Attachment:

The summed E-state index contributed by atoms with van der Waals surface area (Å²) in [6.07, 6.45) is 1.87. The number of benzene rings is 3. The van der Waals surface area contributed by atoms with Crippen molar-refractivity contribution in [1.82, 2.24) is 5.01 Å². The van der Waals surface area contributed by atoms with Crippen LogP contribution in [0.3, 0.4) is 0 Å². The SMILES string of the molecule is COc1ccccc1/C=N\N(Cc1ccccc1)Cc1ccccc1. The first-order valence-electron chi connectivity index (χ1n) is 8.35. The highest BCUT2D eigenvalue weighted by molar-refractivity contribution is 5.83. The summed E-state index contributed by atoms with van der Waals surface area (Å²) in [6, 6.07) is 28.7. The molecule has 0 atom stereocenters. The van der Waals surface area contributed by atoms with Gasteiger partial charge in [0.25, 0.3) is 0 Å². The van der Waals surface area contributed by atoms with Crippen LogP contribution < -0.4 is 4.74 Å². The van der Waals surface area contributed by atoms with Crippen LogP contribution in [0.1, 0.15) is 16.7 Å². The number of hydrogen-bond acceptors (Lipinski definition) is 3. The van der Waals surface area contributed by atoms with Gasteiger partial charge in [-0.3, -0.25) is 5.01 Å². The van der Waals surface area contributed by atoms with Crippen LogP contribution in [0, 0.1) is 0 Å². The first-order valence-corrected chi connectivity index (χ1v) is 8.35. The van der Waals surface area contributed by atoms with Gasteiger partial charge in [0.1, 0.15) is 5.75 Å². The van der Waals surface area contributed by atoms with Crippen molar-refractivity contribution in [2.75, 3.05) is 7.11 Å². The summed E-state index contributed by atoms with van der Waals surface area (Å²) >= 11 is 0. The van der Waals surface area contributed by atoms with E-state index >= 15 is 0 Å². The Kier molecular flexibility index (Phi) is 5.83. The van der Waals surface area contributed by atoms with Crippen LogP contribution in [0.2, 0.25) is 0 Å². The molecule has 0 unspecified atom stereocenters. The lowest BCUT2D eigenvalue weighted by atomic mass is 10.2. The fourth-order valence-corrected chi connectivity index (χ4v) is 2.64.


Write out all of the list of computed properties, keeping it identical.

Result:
The summed E-state index contributed by atoms with van der Waals surface area (Å²) in [6.07, 6.45) is 1.87. The number of benzene rings is 3. The van der Waals surface area contributed by atoms with Crippen molar-refractivity contribution in [1.82, 2.24) is 5.01 Å². The van der Waals surface area contributed by atoms with Crippen LogP contribution in [0.3, 0.4) is 0 Å². The SMILES string of the molecule is COc1ccccc1/C=N\N(Cc1ccccc1)Cc1ccccc1. The first-order valence-electron chi connectivity index (χ1n) is 8.35. The highest BCUT2D eigenvalue weighted by molar-refractivity contribution is 5.83. The summed E-state index contributed by atoms with van der Waals surface area (Å²) in [6, 6.07) is 28.7. The molecule has 0 atom stereocenters. The van der Waals surface area contributed by atoms with Gasteiger partial charge in [0.25, 0.3) is 0 Å². The van der Waals surface area contributed by atoms with Crippen LogP contribution < -0.4 is 4.74 Å². The van der Waals surface area contributed by atoms with Crippen LogP contribution in [0.1, 0.15) is 16.7 Å². The number of hydrogen-bond acceptors (Lipinski definition) is 3. The van der Waals surface area contributed by atoms with Gasteiger partial charge in [-0.3, -0.25) is 5.01 Å². The van der Waals surface area contributed by atoms with Crippen LogP contribution in [0, 0.1) is 0 Å². The first-order valence-corrected chi connectivity index (χ1v) is 8.35. The van der Waals surface area contributed by atoms with Gasteiger partial charge in [0.1, 0.15) is 5.75 Å². The van der Waals surface area contributed by atoms with Crippen molar-refractivity contribution in [2.75, 3.05) is 7.11 Å². The summed E-state index contributed by atoms with van der Waals surface area (Å²) >= 11 is 0. The van der Waals surface area contributed by atoms with E-state index >= 15 is 0 Å². The Kier molecular flexibility index (Phi) is 5.83. The van der Waals surface area contributed by atoms with Crippen LogP contribution in [0.2, 0.25) is 0 Å². The molecule has 0 unspecified atom stereocenters. The lowest BCUT2D eigenvalue weighted by atomic mass is 10.2. The fourth-order valence-corrected chi connectivity index (χ4v) is 2.64.